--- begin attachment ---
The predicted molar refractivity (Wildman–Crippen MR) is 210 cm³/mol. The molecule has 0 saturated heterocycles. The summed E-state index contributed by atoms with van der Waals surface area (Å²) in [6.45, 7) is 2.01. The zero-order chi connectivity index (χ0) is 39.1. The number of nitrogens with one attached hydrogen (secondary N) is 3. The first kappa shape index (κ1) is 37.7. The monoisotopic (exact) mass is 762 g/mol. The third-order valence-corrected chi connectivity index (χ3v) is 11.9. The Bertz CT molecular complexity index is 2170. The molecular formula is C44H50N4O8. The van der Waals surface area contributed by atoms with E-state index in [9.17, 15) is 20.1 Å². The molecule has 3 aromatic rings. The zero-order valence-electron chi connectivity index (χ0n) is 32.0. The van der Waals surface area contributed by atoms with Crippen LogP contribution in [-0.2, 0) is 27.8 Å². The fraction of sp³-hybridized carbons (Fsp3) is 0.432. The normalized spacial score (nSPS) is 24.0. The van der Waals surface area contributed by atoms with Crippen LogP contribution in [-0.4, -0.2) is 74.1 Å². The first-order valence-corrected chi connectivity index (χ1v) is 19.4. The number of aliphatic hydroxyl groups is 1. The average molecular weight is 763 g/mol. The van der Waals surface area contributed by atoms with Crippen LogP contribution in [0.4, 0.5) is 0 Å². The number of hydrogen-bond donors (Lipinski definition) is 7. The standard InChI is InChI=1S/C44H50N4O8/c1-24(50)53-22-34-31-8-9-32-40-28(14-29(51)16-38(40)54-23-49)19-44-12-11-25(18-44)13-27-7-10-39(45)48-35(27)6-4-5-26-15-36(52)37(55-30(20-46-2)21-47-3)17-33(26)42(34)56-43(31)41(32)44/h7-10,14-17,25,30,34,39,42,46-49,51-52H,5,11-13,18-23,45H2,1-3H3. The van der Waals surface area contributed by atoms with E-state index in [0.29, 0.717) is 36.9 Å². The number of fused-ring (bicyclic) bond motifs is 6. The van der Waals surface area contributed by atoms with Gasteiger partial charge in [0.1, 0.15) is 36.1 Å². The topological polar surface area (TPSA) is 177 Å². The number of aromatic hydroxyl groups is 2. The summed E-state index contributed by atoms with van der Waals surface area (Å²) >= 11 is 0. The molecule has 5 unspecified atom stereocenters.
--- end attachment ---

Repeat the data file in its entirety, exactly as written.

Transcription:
The predicted molar refractivity (Wildman–Crippen MR) is 210 cm³/mol. The molecule has 0 saturated heterocycles. The summed E-state index contributed by atoms with van der Waals surface area (Å²) in [6.45, 7) is 2.01. The zero-order chi connectivity index (χ0) is 39.1. The number of nitrogens with one attached hydrogen (secondary N) is 3. The first kappa shape index (κ1) is 37.7. The monoisotopic (exact) mass is 762 g/mol. The third-order valence-corrected chi connectivity index (χ3v) is 11.9. The Bertz CT molecular complexity index is 2170. The molecular formula is C44H50N4O8. The van der Waals surface area contributed by atoms with E-state index in [9.17, 15) is 20.1 Å². The molecule has 3 aromatic rings. The zero-order valence-electron chi connectivity index (χ0n) is 32.0. The van der Waals surface area contributed by atoms with Crippen LogP contribution in [-0.2, 0) is 27.8 Å². The fraction of sp³-hybridized carbons (Fsp3) is 0.432. The normalized spacial score (nSPS) is 24.0. The van der Waals surface area contributed by atoms with Crippen LogP contribution in [-0.4, -0.2) is 74.1 Å². The first-order valence-corrected chi connectivity index (χ1v) is 19.4. The number of aliphatic hydroxyl groups is 1. The average molecular weight is 763 g/mol. The van der Waals surface area contributed by atoms with Crippen LogP contribution in [0.4, 0.5) is 0 Å². The number of hydrogen-bond donors (Lipinski definition) is 7. The standard InChI is InChI=1S/C44H50N4O8/c1-24(50)53-22-34-31-8-9-32-40-28(14-29(51)16-38(40)54-23-49)19-44-12-11-25(18-44)13-27-7-10-39(45)48-35(27)6-4-5-26-15-36(52)37(55-30(20-46-2)21-47-3)17-33(26)42(34)56-43(31)41(32)44/h7-10,14-17,25,30,34,39,42,46-49,51-52H,5,11-13,18-23,45H2,1-3H3. The van der Waals surface area contributed by atoms with E-state index in [0.29, 0.717) is 36.9 Å². The number of fused-ring (bicyclic) bond motifs is 6. The van der Waals surface area contributed by atoms with Gasteiger partial charge in [0.1, 0.15) is 36.1 Å². The topological polar surface area (TPSA) is 177 Å². The number of aromatic hydroxyl groups is 2. The summed E-state index contributed by atoms with van der Waals surface area (Å²) >= 11 is 0. The molecule has 5 unspecified atom stereocenters.